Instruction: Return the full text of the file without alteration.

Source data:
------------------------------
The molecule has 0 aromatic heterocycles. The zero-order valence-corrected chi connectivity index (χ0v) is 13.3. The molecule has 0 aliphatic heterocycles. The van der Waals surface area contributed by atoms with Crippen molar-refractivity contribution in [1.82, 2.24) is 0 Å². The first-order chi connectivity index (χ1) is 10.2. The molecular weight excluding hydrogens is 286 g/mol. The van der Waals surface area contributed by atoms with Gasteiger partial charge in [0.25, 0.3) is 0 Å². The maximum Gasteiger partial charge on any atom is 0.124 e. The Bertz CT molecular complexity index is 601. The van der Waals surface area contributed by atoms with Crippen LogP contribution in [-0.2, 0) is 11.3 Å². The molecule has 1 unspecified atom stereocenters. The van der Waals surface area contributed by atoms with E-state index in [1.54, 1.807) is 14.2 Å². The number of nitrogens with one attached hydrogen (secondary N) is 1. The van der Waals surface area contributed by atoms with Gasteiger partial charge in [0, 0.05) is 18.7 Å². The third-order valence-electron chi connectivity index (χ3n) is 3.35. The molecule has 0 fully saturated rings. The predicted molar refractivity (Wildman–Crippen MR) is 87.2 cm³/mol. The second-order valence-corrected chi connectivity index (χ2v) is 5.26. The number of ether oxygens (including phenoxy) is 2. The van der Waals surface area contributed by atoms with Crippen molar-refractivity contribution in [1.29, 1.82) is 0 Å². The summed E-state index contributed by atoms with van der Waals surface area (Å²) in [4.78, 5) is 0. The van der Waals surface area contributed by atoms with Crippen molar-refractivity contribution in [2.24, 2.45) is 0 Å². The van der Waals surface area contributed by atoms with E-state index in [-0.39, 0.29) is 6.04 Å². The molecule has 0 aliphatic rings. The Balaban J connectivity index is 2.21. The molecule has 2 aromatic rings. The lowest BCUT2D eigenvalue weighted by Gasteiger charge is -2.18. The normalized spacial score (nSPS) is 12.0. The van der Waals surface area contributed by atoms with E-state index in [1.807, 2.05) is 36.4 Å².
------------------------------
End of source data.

The molecule has 0 aromatic heterocycles. The zero-order valence-corrected chi connectivity index (χ0v) is 13.3. The molecule has 0 aliphatic heterocycles. The van der Waals surface area contributed by atoms with Crippen molar-refractivity contribution in [1.82, 2.24) is 0 Å². The first-order chi connectivity index (χ1) is 10.2. The molecular weight excluding hydrogens is 286 g/mol. The van der Waals surface area contributed by atoms with Gasteiger partial charge in [0.25, 0.3) is 0 Å². The maximum Gasteiger partial charge on any atom is 0.124 e. The Bertz CT molecular complexity index is 601. The van der Waals surface area contributed by atoms with Crippen LogP contribution in [-0.2, 0) is 11.3 Å². The molecule has 1 unspecified atom stereocenters. The van der Waals surface area contributed by atoms with E-state index in [1.54, 1.807) is 14.2 Å². The number of nitrogens with one attached hydrogen (secondary N) is 1. The van der Waals surface area contributed by atoms with Gasteiger partial charge in [0, 0.05) is 18.7 Å². The third-order valence-electron chi connectivity index (χ3n) is 3.35. The molecule has 0 fully saturated rings. The predicted molar refractivity (Wildman–Crippen MR) is 87.2 cm³/mol. The second-order valence-corrected chi connectivity index (χ2v) is 5.26. The number of ether oxygens (including phenoxy) is 2. The van der Waals surface area contributed by atoms with Crippen molar-refractivity contribution in [1.29, 1.82) is 0 Å². The summed E-state index contributed by atoms with van der Waals surface area (Å²) in [4.78, 5) is 0. The van der Waals surface area contributed by atoms with Crippen molar-refractivity contribution in [2.24, 2.45) is 0 Å². The van der Waals surface area contributed by atoms with E-state index in [-0.39, 0.29) is 6.04 Å². The molecule has 0 aliphatic rings. The Balaban J connectivity index is 2.21. The molecule has 2 aromatic rings. The lowest BCUT2D eigenvalue weighted by Gasteiger charge is -2.18. The normalized spacial score (nSPS) is 12.0. The van der Waals surface area contributed by atoms with E-state index in [1.807, 2.05) is 36.4 Å².